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Human Rights

Motion to Authorize Committee to Study Issues Relating to the Human Rights of Federally Sentenced Persons in the Correctional System and Refer Papers and Evidence from First Session of the Forty-Second Parliament to Current Session--Debate Adjourned

October 28, 2020

Pursuant to notice of October 2, 2020, moved:

That the Standing Senate Committee on Human Rights be authorized to examine and report on issues relating to the human rights of federally sentenced persons in the correctional system, with reference to both national and international law and standards, as well as to examine the situation of marginalized or disadvantaged groups in federal prisons, including Black and Indigenous Peoples, racialized persons, women and those with mental health concerns, when and if the committee is formed;

That the papers and evidence received and taken and work accomplished by the committee on this subject during the First Session of the Forty-second Parliament be referred to the committee; and

That the committee submit its final report no later than June 30, 2021.

She said: Honourable senators, when Senator Munson rose in this chamber nearly four years ago to call on us to study violations of the human rights of those in federal prisons, he made things very clear. He said, “Something wrong is going on . . ..”

This summer, in the wake of far too many tragedies and travesties, the Black Lives Matter movement and Indigenous leaders called on Canada to redress centuries of colonialism and systemic racism. In addition, the vast majority of all prisoners and more than half of women in federal prisons are racialized.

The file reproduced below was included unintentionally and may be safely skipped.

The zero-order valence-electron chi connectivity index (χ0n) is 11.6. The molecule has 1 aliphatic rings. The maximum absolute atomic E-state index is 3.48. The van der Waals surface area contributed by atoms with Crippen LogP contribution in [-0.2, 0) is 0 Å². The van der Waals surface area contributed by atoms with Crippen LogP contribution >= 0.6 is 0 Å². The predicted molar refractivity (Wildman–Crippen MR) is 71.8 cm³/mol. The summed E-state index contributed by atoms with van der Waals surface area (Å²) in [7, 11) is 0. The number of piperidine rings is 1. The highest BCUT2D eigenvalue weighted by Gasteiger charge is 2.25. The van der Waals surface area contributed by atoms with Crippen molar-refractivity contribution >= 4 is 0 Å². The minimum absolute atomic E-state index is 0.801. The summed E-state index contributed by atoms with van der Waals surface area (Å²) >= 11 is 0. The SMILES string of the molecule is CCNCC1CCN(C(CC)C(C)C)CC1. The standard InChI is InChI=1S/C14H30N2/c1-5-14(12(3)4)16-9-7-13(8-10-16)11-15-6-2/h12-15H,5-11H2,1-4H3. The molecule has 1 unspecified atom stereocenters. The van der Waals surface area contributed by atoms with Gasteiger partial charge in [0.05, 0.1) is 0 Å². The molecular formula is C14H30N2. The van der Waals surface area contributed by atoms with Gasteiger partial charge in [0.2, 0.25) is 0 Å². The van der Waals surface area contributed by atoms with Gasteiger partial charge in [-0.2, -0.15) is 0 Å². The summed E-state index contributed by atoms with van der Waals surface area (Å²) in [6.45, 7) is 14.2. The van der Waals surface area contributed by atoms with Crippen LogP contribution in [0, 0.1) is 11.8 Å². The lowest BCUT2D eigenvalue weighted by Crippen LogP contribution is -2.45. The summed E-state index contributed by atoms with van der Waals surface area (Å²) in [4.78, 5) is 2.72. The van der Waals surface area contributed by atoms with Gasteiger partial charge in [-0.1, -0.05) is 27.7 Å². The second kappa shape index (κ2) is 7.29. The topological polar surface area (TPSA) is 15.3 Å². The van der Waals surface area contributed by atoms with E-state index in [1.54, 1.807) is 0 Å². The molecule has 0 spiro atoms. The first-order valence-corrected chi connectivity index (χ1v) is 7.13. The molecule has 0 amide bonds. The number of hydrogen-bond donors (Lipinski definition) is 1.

Worse yet, during this pandemic, prisoners have been subjected to months of conditions that violate constitutional protections against cruel and unusual punishment and that are recognized internationally as amounting to torture.

Canada’s Charter enshrines guarantees of human rights for all. Yet, as revealed by the most recent reports from the Correctional Investigator and the chair of the ministerial advisory body set up to monitor the structured intervention units — which were supposed to replace solitary confinement and segregation — prisons continue to operate as if those guarantees end at the walls, and despite the laws being clear, that they cannot and do not penetrate those walls.

Canadians have a right to know what actions our government and state agencies are taking in our names and with our public resources. They also have a right to know when state agencies break the law and violate human rights. In the public interest and in the interest of public safety, we have a responsibility to investigate, expose and work to remedy breaches of the law and human rights.

Those whose human rights are violated in federal prisons face an incredibly difficult challenge to make their voices heard. As senators, we are among the few who have a statutory right of access. Along with rights come responsibilities. In this context, some 30 of us, as well as the members of the Human Rights Committee, have taken this responsibility seriously and have worked diligently to examine conditions of confinement and the human rights of federally sentenced persons.

Having consulted with many of you who participated in this study last Parliament, I am today urging us to ensure that we complete our work.